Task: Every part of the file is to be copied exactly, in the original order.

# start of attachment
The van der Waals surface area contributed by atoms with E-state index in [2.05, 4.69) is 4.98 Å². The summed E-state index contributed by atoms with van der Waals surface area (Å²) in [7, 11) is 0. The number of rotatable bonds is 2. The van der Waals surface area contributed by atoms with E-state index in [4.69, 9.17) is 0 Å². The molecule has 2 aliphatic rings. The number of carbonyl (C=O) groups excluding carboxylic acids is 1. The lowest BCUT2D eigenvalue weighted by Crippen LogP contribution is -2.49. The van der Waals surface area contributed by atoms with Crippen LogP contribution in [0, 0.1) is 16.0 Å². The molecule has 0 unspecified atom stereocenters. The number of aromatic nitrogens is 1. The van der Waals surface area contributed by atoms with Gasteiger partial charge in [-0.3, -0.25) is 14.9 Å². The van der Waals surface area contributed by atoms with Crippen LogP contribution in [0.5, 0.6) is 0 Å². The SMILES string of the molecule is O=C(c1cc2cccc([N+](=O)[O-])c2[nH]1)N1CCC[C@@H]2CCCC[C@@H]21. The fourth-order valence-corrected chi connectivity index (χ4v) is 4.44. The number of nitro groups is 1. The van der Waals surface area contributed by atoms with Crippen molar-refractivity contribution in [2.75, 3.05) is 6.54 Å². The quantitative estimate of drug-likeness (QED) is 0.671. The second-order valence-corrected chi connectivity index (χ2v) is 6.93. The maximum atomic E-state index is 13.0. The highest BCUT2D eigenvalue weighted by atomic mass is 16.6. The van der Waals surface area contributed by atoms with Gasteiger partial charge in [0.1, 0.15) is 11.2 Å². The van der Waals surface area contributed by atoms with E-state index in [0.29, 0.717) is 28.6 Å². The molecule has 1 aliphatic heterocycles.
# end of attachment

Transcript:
The van der Waals surface area contributed by atoms with E-state index in [2.05, 4.69) is 4.98 Å². The summed E-state index contributed by atoms with van der Waals surface area (Å²) in [7, 11) is 0. The number of rotatable bonds is 2. The van der Waals surface area contributed by atoms with E-state index in [4.69, 9.17) is 0 Å². The molecule has 2 aliphatic rings. The number of carbonyl (C=O) groups excluding carboxylic acids is 1. The lowest BCUT2D eigenvalue weighted by Crippen LogP contribution is -2.49. The van der Waals surface area contributed by atoms with Crippen LogP contribution in [0, 0.1) is 16.0 Å². The molecule has 0 unspecified atom stereocenters. The number of aromatic nitrogens is 1. The van der Waals surface area contributed by atoms with Gasteiger partial charge in [-0.3, -0.25) is 14.9 Å². The van der Waals surface area contributed by atoms with Crippen LogP contribution in [0.5, 0.6) is 0 Å². The SMILES string of the molecule is O=C(c1cc2cccc([N+](=O)[O-])c2[nH]1)N1CCC[C@@H]2CCCC[C@@H]21. The fourth-order valence-corrected chi connectivity index (χ4v) is 4.44. The number of nitro groups is 1. The van der Waals surface area contributed by atoms with Crippen molar-refractivity contribution in [2.75, 3.05) is 6.54 Å². The quantitative estimate of drug-likeness (QED) is 0.671. The second-order valence-corrected chi connectivity index (χ2v) is 6.93. The maximum atomic E-state index is 13.0. The highest BCUT2D eigenvalue weighted by atomic mass is 16.6. The van der Waals surface area contributed by atoms with Gasteiger partial charge in [0.1, 0.15) is 11.2 Å². The van der Waals surface area contributed by atoms with E-state index in [0.29, 0.717) is 28.6 Å². The molecule has 1 aliphatic heterocycles.